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There is a saying that everyone is a general after the battle, but I still could not figure out what could have Napoleon done differently in order to save his army and consequently empire after Borodino. Historically, he stayed in Moscow some time, then tried to go to Smolensk (his supply base) via Kaluga, through countryside that was not devastated by previous marches and campaigns in order to obtain necessary forage and other supplies. But after Maloyaroslavets, he abandoned that goal and went towards Smolensk roughly on the same road he took during advance on Moscow in previous summer. What would have been a better solution for him and his forces ?

a) to retreat immediately after Borodino towards Smolensk, before the onset of winter

b) to stay in Moscow and try to prepare winter quarters there, then to resume campaign in spring

c) to push towards Kaluga no matter the cost even after Maloyaroslavets

d) something totally different

e) nothing would have saved him at that point

closed as primarily opinion-based by Santiago, Pieter Geerkens, justCal, KillingTime, SJuan76 Sep 5 '18 at 21:20

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  • Perhaps the saying refers to the battle itself, and Napoleon's refusal to commit the Guard (or Kutuzov's poor placement of troops)? By the end of the Battle of Borodino, Napoleon's Grande Armee had already lost 3/4 of its strength. Napoleon could no longer counter Kutuzov's decision to not commit to another decisive battle. – SPavel Sep 5 '18 at 19:30
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    This question will rapidly get closed as Opinion Based - but I believe he is toast once he advances past Smolensk. If he had started to partition Western Russia into new sovereign states, as he had done so successfully in Italy and with Duchy of Warsaw, he gains new allies and forces Alexander to attack French forces entrenched and well supplied. – Pieter Geerkens Sep 5 '18 at 19:31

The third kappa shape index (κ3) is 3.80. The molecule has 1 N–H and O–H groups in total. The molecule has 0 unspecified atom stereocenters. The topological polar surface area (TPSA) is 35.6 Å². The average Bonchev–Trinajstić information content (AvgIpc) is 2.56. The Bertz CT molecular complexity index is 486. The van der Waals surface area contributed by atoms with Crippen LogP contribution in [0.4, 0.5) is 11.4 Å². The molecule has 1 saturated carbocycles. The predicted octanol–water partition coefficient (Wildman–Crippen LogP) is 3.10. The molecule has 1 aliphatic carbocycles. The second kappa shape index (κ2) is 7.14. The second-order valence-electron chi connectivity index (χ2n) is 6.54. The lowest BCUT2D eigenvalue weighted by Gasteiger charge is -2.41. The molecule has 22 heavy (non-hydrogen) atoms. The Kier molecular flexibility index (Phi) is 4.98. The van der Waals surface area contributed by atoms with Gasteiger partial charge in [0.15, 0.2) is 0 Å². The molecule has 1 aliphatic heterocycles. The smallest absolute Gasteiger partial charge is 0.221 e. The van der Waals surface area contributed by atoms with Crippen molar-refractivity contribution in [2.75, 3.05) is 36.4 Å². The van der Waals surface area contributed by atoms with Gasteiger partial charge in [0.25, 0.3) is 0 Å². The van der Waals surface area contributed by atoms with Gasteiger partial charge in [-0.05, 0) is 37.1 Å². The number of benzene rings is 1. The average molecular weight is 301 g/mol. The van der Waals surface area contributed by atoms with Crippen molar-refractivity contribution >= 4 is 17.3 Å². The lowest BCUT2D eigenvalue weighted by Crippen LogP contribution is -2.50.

• @SPavel Trough, but Russians had also suffered terribly . Napoleon still had advantage in strength vs main body of Russians (Kutuzov) – rs.29 Sep 5 '18 at 19:44
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    @rs.29: Belorussians, Ukrainians, Lithuanians Latvians and Estonians are not Russians. Once the Russian clergy and nobles had departed, those regions were, I believe, ripe for independence. That puts Napoleon on the (winning) Nationalist side in 1813 instead of the (losing) Imperialist side. It further signals to his German Allies a commitment to their eventual independence. – Pieter Geerkens Sep 5 '18 at 20:10
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    @MAGolding: And if manna had fallen from heaven in November 1812 the Grande Armee would have survived Russia. This is why we don't entertain hypothetical questions. – Pieter Geerkens Sep 5 '18 at 22:19